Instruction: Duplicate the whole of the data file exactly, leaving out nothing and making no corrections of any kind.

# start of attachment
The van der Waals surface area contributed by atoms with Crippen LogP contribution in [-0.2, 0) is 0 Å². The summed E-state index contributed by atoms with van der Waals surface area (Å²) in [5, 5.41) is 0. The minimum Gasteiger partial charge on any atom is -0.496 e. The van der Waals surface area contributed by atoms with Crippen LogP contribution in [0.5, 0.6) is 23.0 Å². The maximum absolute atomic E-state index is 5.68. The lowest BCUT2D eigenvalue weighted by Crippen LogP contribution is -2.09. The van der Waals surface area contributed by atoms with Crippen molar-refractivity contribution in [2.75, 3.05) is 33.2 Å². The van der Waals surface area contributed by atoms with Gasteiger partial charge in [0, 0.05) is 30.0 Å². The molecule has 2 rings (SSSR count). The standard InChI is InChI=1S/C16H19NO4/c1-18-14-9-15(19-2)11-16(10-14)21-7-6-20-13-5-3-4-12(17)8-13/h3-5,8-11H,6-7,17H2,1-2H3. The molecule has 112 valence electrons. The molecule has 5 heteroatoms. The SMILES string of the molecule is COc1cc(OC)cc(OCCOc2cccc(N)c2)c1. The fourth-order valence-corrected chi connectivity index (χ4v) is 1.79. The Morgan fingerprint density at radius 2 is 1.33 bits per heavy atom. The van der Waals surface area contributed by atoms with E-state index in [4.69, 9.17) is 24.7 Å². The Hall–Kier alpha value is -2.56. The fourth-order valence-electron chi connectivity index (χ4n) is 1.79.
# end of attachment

The van der Waals surface area contributed by atoms with Crippen LogP contribution in [-0.2, 0) is 0 Å². The summed E-state index contributed by atoms with van der Waals surface area (Å²) in [5, 5.41) is 0. The minimum Gasteiger partial charge on any atom is -0.496 e. The van der Waals surface area contributed by atoms with Crippen LogP contribution in [0.5, 0.6) is 23.0 Å². The maximum absolute atomic E-state index is 5.68. The lowest BCUT2D eigenvalue weighted by Crippen LogP contribution is -2.09. The van der Waals surface area contributed by atoms with Crippen molar-refractivity contribution in [2.75, 3.05) is 33.2 Å². The van der Waals surface area contributed by atoms with Gasteiger partial charge in [0, 0.05) is 30.0 Å². The molecule has 2 rings (SSSR count). The standard InChI is InChI=1S/C16H19NO4/c1-18-14-9-15(19-2)11-16(10-14)21-7-6-20-13-5-3-4-12(17)8-13/h3-5,8-11H,6-7,17H2,1-2H3. The molecule has 112 valence electrons. The molecule has 5 heteroatoms. The SMILES string of the molecule is COc1cc(OC)cc(OCCOc2cccc(N)c2)c1. The fourth-order valence-corrected chi connectivity index (χ4v) is 1.79. The Morgan fingerprint density at radius 2 is 1.33 bits per heavy atom. The van der Waals surface area contributed by atoms with E-state index in [4.69, 9.17) is 24.7 Å². The Hall–Kier alpha value is -2.56. The fourth-order valence-electron chi connectivity index (χ4n) is 1.79.